Equity Enters Self Storage as Rents, Occupancy Skyrockets
June 19, 2013
Self-storage properties are seeing record-high occupancies and rents, in a commercial submarket that seemed to pass through the recession stronger than ever.
There are about 50,000 self-storage facilities in the United States, according to Self Storage Association. Most of these are owned by small firms. REITs own some large portfolios, but control only about 10 percent of the total supply. Chicago-based MJ Partners Real Estate Services tracks self stoarge REITs, and says the trusts are running at about 90 percent occupied.
“In an industry that sees about 7 percent turnover every year, it used to be 85 percent was considered fully occupied,” says Marc Boorstein, a principal at MJ Partners. “The length of stay keeps getting longer, and thus the industry has been able to boost rents by up to 8 percent. If someone’s paying $150 a month, they’ll do $160 a month, add that over tens of thousands of units and you’ve got a material impact on revenue.”
Glendale, Calif.-based Public Storage, the largest self storage REIT with more than 2,000 properties, saw occupancy rise to 92.4 percent in the first quarter, according to Boorstein’s first quarter report. Salt Lake City, Utah-based Extra Space and Buffalo, N.Y.-based Sovran both saw same-store NOI hit at more than 10 percent in the first quarter, with Public Storage recording NOI at 9.5 percent.
The success of the sector allows the REITs to spend less on advertising and more on acquisitions and development, he says. The trusts have competition, however, as investors want to jump into the industry.
“Private equity wants into self storage, they’ve outbid the public companies on a number of portfolio deals in the past year,” Boorstein says. “Last year, the public companies spent $1.5 billion on acquisitions, and this year will be much less because of the competition.”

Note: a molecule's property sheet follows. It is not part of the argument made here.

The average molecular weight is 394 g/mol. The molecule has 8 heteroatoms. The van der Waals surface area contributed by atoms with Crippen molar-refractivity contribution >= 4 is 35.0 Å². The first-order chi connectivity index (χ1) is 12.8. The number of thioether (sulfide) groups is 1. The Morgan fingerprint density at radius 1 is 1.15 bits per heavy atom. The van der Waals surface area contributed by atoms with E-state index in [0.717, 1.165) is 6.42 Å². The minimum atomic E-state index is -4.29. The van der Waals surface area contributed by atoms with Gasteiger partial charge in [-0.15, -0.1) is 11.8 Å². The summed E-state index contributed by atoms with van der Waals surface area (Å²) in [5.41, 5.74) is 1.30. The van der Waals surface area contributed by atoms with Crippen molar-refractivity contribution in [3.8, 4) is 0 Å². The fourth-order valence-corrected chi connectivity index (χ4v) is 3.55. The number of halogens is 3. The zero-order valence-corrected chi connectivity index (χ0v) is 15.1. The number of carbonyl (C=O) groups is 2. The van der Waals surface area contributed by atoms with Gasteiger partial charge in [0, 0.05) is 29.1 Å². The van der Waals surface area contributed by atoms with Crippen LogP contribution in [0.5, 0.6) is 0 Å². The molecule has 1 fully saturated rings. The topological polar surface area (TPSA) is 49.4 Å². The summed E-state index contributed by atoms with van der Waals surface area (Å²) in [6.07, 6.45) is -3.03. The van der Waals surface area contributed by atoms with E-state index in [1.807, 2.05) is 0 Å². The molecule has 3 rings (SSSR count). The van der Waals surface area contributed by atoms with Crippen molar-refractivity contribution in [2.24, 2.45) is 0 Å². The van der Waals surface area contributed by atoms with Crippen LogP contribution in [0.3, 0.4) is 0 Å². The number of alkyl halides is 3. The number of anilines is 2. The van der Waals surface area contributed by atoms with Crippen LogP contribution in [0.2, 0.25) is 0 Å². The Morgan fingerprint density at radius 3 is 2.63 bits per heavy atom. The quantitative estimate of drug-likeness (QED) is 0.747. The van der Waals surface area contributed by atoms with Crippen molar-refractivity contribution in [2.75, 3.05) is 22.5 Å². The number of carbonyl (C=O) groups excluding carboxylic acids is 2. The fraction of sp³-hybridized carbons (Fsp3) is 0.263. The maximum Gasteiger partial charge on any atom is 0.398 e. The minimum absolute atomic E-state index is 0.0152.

He says he just marketed a portfolio of 15 properties, with about 6,800 units in Colorado, Texas, Arizona and the 698-unit Evergreen Claremont property in Claremont, Calif. None of the bidders were from the usual top 10 industry firms, Boorstein says. “We had bids from all over the country, with cap rates very similar to trophy commercial real estate properties.”
StorQuest Self Storage, the storage portfolio of the Santa Monica, Calif.-based William Warren Group, recently purchased 23 facilities in Florida and South Carolina as a launch pad for national expansion. The company already owns properties throughout California, Arizona, Colorado and Hawaii.
Bill Hobin, president and CEO of William Warren, has also opened an office in the Southeast to focus on the growth opportunities, hiring self-storage industry veterans Brenda Scarborough and Travis Lawhorne. “There is increasing demand from institutional investment firms to deploy capital into the storage sector,” Hobin said in a statement about the purchase.
Boorstein says financing has also picked up greatly for the industry, though there’s still just a small pot available for new construction. The trusts are focusing energy on the well-populated areas, following the urbanization trend, he says. “We used to operate by household income, but it’s all about density and population now,” he says.